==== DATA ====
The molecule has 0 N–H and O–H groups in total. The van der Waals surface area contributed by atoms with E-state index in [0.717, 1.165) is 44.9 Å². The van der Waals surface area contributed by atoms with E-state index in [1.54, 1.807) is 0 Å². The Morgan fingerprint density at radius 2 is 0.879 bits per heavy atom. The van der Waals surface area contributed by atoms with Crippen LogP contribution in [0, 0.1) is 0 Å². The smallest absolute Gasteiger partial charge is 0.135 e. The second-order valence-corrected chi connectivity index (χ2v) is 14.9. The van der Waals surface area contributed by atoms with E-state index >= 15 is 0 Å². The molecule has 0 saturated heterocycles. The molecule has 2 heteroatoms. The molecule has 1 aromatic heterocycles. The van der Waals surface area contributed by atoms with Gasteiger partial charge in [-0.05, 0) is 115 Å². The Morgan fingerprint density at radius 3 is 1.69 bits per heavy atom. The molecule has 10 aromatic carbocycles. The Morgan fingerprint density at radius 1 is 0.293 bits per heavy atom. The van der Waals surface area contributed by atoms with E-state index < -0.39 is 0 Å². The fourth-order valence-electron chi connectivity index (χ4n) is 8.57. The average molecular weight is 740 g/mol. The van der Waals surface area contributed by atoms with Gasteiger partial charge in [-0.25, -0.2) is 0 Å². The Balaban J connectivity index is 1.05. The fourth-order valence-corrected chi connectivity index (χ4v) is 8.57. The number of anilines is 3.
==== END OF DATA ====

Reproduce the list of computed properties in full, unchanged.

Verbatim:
The molecule has 0 N–H and O–H groups in total. The van der Waals surface area contributed by atoms with E-state index in [0.717, 1.165) is 44.9 Å². The van der Waals surface area contributed by atoms with E-state index in [1.54, 1.807) is 0 Å². The Morgan fingerprint density at radius 2 is 0.879 bits per heavy atom. The van der Waals surface area contributed by atoms with Crippen LogP contribution in [0, 0.1) is 0 Å². The smallest absolute Gasteiger partial charge is 0.135 e. The second-order valence-corrected chi connectivity index (χ2v) is 14.9. The van der Waals surface area contributed by atoms with E-state index >= 15 is 0 Å². The molecule has 0 saturated heterocycles. The molecule has 2 heteroatoms. The molecule has 1 aromatic heterocycles. The van der Waals surface area contributed by atoms with Gasteiger partial charge in [-0.05, 0) is 115 Å². The Morgan fingerprint density at radius 3 is 1.69 bits per heavy atom. The molecule has 10 aromatic carbocycles. The Morgan fingerprint density at radius 1 is 0.293 bits per heavy atom. The van der Waals surface area contributed by atoms with E-state index < -0.39 is 0 Å². The fourth-order valence-electron chi connectivity index (χ4n) is 8.57. The average molecular weight is 740 g/mol. The van der Waals surface area contributed by atoms with Gasteiger partial charge in [-0.25, -0.2) is 0 Å². The Balaban J connectivity index is 1.05. The fourth-order valence-corrected chi connectivity index (χ4v) is 8.57. The number of anilines is 3.